A Toast

Today we left Hsinchu the way we came – in the midst of a downpour  with me huddled in the backseat of my father’s car, clutching the seat with my life as the black Camry darted in and out of traffic.

We checked out of the Hotel Royal Hsinchu a little before noon. It was the kind of posh hotel where people open every door for you and a lady plays Bruno Mars on the piano in the lobby and sushi is served at breakfast near the omelette-making station. Nice, but not for me.

I was still recovering from the drowsiness of combined jet lag and allergy medication. Through the rain I spotted the areas we had explored the day prior. From the street market to the hair salon to the restaurant at which we had dined with several of my father’s students, it was all there on the same main road as a flock of scooters whizzed by.

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Dinner itself was, as it usually goes here, an experience of curiosity, confusion and learning (at my expense, of course). The restaurant served Hakka cuisine, as well as Taiwan Beer’s Gold Medal brew, which flowed copiously from the two tables next to us. Toasts of the lager, whiskey and orange juice were made frequently throughout the evening. At one point I had taken a drink from a tea cup and unexpectedly tasted a tinge of salty bitterness.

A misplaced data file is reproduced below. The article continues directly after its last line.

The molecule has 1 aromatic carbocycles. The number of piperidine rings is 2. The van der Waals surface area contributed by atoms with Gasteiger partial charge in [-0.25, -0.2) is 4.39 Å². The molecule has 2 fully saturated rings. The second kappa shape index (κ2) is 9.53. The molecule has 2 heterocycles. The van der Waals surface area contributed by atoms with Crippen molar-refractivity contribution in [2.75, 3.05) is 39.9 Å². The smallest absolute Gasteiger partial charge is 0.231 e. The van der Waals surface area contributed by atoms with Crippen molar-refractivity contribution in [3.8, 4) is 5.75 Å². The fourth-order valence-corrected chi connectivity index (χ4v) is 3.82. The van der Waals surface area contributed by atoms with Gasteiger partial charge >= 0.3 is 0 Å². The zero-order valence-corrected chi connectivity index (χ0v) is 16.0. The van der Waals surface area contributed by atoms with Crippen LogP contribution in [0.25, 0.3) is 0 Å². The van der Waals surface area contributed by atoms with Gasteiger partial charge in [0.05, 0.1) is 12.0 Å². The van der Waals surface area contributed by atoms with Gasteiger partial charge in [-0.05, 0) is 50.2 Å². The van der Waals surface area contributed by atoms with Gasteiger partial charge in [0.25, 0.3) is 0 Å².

“Did I just drink dipping sauce?” I asked Ben, prompting him to try it himself and being met with his refusal.

“It’s plum juice,” I was told. I’m still unconvinced.

I tried more dishes for which I did not know the names of, let alone what ingredients comprised them.

And with that was another experience of learning to dive in and try something new, with little hesitation about whatever consequence may present itself. If anything, you’ll at least get a good laugh out of it. Tonight we dine with more colleagues in Taichung, more people wanting to meet “The Americans.” Maybe this time with less drowsiness too.

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